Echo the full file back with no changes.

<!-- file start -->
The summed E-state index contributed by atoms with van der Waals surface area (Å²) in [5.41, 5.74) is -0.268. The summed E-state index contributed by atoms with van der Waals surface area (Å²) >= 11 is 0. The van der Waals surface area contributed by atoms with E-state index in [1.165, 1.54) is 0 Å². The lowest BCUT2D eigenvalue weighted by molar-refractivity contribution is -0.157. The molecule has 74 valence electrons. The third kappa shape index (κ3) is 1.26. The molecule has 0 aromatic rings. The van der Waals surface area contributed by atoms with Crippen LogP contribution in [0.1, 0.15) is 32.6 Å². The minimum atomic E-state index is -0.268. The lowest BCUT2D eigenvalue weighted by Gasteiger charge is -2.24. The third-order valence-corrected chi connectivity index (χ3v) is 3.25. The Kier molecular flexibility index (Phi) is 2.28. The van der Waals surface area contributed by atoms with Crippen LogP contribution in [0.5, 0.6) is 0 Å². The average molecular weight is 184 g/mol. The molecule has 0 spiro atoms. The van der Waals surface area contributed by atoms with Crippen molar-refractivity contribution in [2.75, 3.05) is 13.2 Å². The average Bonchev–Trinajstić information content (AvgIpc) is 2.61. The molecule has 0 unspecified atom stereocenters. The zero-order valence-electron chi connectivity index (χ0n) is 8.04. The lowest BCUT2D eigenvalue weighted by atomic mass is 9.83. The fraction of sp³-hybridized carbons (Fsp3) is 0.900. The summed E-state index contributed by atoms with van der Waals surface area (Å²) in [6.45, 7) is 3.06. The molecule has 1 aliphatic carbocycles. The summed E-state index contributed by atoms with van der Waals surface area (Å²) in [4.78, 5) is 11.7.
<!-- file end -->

The summed E-state index contributed by atoms with van der Waals surface area (Å²) in [5.41, 5.74) is -0.268. The summed E-state index contributed by atoms with van der Waals surface area (Å²) >= 11 is 0. The van der Waals surface area contributed by atoms with E-state index in [1.165, 1.54) is 0 Å². The lowest BCUT2D eigenvalue weighted by molar-refractivity contribution is -0.157. The molecule has 74 valence electrons. The third kappa shape index (κ3) is 1.26. The molecule has 0 aromatic rings. The van der Waals surface area contributed by atoms with Crippen LogP contribution in [0.1, 0.15) is 32.6 Å². The minimum atomic E-state index is -0.268. The lowest BCUT2D eigenvalue weighted by Gasteiger charge is -2.24. The third-order valence-corrected chi connectivity index (χ3v) is 3.25. The Kier molecular flexibility index (Phi) is 2.28. The van der Waals surface area contributed by atoms with Crippen LogP contribution in [0.5, 0.6) is 0 Å². The average molecular weight is 184 g/mol. The molecule has 0 spiro atoms. The van der Waals surface area contributed by atoms with Crippen molar-refractivity contribution in [2.75, 3.05) is 13.2 Å². The average Bonchev–Trinajstić information content (AvgIpc) is 2.61. The molecule has 0 unspecified atom stereocenters. The zero-order valence-electron chi connectivity index (χ0n) is 8.04. The lowest BCUT2D eigenvalue weighted by atomic mass is 9.83. The fraction of sp³-hybridized carbons (Fsp3) is 0.900. The summed E-state index contributed by atoms with van der Waals surface area (Å²) in [6.45, 7) is 3.06. The molecule has 1 aliphatic carbocycles. The summed E-state index contributed by atoms with van der Waals surface area (Å²) in [4.78, 5) is 11.7.